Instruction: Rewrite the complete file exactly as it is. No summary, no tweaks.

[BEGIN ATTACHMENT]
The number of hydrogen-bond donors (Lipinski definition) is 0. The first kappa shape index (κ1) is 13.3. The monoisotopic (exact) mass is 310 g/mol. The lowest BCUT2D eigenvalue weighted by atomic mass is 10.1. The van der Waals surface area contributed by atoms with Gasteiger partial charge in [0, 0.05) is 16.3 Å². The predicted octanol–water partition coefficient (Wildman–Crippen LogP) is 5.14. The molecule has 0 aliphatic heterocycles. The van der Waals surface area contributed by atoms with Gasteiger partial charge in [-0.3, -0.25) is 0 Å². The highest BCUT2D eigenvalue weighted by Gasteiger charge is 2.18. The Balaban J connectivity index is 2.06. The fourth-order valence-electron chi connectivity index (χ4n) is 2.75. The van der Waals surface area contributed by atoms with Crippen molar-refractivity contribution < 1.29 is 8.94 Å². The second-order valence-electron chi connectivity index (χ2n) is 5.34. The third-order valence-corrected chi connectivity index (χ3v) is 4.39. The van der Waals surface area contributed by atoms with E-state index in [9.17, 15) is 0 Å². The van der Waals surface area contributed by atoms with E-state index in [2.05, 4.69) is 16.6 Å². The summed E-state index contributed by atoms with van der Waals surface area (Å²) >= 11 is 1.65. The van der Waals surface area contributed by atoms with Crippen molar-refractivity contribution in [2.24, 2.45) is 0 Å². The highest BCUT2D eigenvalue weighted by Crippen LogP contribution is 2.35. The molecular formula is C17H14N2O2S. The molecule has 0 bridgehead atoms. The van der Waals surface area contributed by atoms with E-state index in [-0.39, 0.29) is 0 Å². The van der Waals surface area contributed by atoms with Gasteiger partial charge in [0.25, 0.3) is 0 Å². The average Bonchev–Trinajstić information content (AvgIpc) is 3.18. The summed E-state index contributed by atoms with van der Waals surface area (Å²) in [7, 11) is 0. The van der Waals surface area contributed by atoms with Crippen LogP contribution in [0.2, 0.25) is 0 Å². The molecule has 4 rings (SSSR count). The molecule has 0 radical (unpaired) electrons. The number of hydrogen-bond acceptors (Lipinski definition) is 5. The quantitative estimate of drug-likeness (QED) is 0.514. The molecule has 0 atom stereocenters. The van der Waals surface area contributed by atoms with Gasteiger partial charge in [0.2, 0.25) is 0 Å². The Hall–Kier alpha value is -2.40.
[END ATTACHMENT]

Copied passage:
The number of hydrogen-bond donors (Lipinski definition) is 0. The first kappa shape index (κ1) is 13.3. The monoisotopic (exact) mass is 310 g/mol. The lowest BCUT2D eigenvalue weighted by atomic mass is 10.1. The van der Waals surface area contributed by atoms with Gasteiger partial charge in [0, 0.05) is 16.3 Å². The predicted octanol–water partition coefficient (Wildman–Crippen LogP) is 5.14. The molecule has 0 aliphatic heterocycles. The van der Waals surface area contributed by atoms with Gasteiger partial charge in [-0.3, -0.25) is 0 Å². The highest BCUT2D eigenvalue weighted by Gasteiger charge is 2.18. The Balaban J connectivity index is 2.06. The fourth-order valence-electron chi connectivity index (χ4n) is 2.75. The van der Waals surface area contributed by atoms with Crippen molar-refractivity contribution < 1.29 is 8.94 Å². The second-order valence-electron chi connectivity index (χ2n) is 5.34. The third-order valence-corrected chi connectivity index (χ3v) is 4.39. The van der Waals surface area contributed by atoms with E-state index in [9.17, 15) is 0 Å². The van der Waals surface area contributed by atoms with E-state index in [2.05, 4.69) is 16.6 Å². The summed E-state index contributed by atoms with van der Waals surface area (Å²) >= 11 is 1.65. The van der Waals surface area contributed by atoms with Crippen molar-refractivity contribution in [2.24, 2.45) is 0 Å². The highest BCUT2D eigenvalue weighted by Crippen LogP contribution is 2.35. The molecular formula is C17H14N2O2S. The molecule has 0 bridgehead atoms. The van der Waals surface area contributed by atoms with E-state index in [-0.39, 0.29) is 0 Å². The van der Waals surface area contributed by atoms with Gasteiger partial charge in [0.25, 0.3) is 0 Å². The average Bonchev–Trinajstić information content (AvgIpc) is 3.18. The summed E-state index contributed by atoms with van der Waals surface area (Å²) in [7, 11) is 0. The van der Waals surface area contributed by atoms with Crippen LogP contribution in [0.2, 0.25) is 0 Å². The molecule has 4 rings (SSSR count). The molecule has 0 radical (unpaired) electrons. The number of hydrogen-bond acceptors (Lipinski definition) is 5. The quantitative estimate of drug-likeness (QED) is 0.514. The molecule has 0 atom stereocenters. The van der Waals surface area contributed by atoms with Gasteiger partial charge in [0.2, 0.25) is 0 Å². The Hall–Kier alpha value is -2.40.